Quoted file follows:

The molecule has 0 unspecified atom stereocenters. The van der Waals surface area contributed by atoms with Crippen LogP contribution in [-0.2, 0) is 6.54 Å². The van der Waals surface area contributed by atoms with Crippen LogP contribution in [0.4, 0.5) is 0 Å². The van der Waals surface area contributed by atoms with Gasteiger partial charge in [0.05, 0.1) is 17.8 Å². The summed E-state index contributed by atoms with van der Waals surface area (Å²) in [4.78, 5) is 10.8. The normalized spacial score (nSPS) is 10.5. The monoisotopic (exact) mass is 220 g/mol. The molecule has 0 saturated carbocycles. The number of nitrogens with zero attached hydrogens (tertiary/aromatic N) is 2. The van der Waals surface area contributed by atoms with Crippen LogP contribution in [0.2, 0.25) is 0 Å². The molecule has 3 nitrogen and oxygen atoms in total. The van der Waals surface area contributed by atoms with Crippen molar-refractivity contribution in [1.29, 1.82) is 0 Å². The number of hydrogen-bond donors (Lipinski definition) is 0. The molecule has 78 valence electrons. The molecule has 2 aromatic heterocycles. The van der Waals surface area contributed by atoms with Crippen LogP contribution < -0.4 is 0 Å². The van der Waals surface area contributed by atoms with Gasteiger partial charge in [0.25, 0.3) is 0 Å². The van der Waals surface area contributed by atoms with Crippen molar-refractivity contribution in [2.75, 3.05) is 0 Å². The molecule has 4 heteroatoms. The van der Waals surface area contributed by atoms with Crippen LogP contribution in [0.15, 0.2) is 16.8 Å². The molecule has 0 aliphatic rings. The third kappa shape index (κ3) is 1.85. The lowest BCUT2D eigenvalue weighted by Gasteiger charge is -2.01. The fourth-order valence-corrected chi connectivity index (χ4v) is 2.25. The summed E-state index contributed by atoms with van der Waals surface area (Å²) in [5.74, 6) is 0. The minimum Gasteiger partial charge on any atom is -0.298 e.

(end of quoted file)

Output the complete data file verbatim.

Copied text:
The molecule has 0 unspecified atom stereocenters. The van der Waals surface area contributed by atoms with Crippen LogP contribution in [-0.2, 0) is 6.54 Å². The van der Waals surface area contributed by atoms with Crippen LogP contribution in [0.4, 0.5) is 0 Å². The van der Waals surface area contributed by atoms with Gasteiger partial charge in [0.05, 0.1) is 17.8 Å². The summed E-state index contributed by atoms with van der Waals surface area (Å²) in [4.78, 5) is 10.8. The normalized spacial score (nSPS) is 10.5. The monoisotopic (exact) mass is 220 g/mol. The molecule has 0 saturated carbocycles. The number of nitrogens with zero attached hydrogens (tertiary/aromatic N) is 2. The van der Waals surface area contributed by atoms with Crippen LogP contribution in [0.2, 0.25) is 0 Å². The molecule has 3 nitrogen and oxygen atoms in total. The van der Waals surface area contributed by atoms with Crippen molar-refractivity contribution in [1.29, 1.82) is 0 Å². The number of hydrogen-bond donors (Lipinski definition) is 0. The molecule has 78 valence electrons. The molecule has 2 aromatic heterocycles. The van der Waals surface area contributed by atoms with Crippen LogP contribution < -0.4 is 0 Å². The van der Waals surface area contributed by atoms with Gasteiger partial charge in [0.25, 0.3) is 0 Å². The van der Waals surface area contributed by atoms with Crippen molar-refractivity contribution in [2.75, 3.05) is 0 Å². The molecule has 4 heteroatoms. The van der Waals surface area contributed by atoms with Crippen LogP contribution in [0.15, 0.2) is 16.8 Å². The molecule has 0 aliphatic rings. The third kappa shape index (κ3) is 1.85. The lowest BCUT2D eigenvalue weighted by Gasteiger charge is -2.01. The fourth-order valence-corrected chi connectivity index (χ4v) is 2.25. The summed E-state index contributed by atoms with van der Waals surface area (Å²) in [5.74, 6) is 0. The minimum Gasteiger partial charge on any atom is -0.298 e.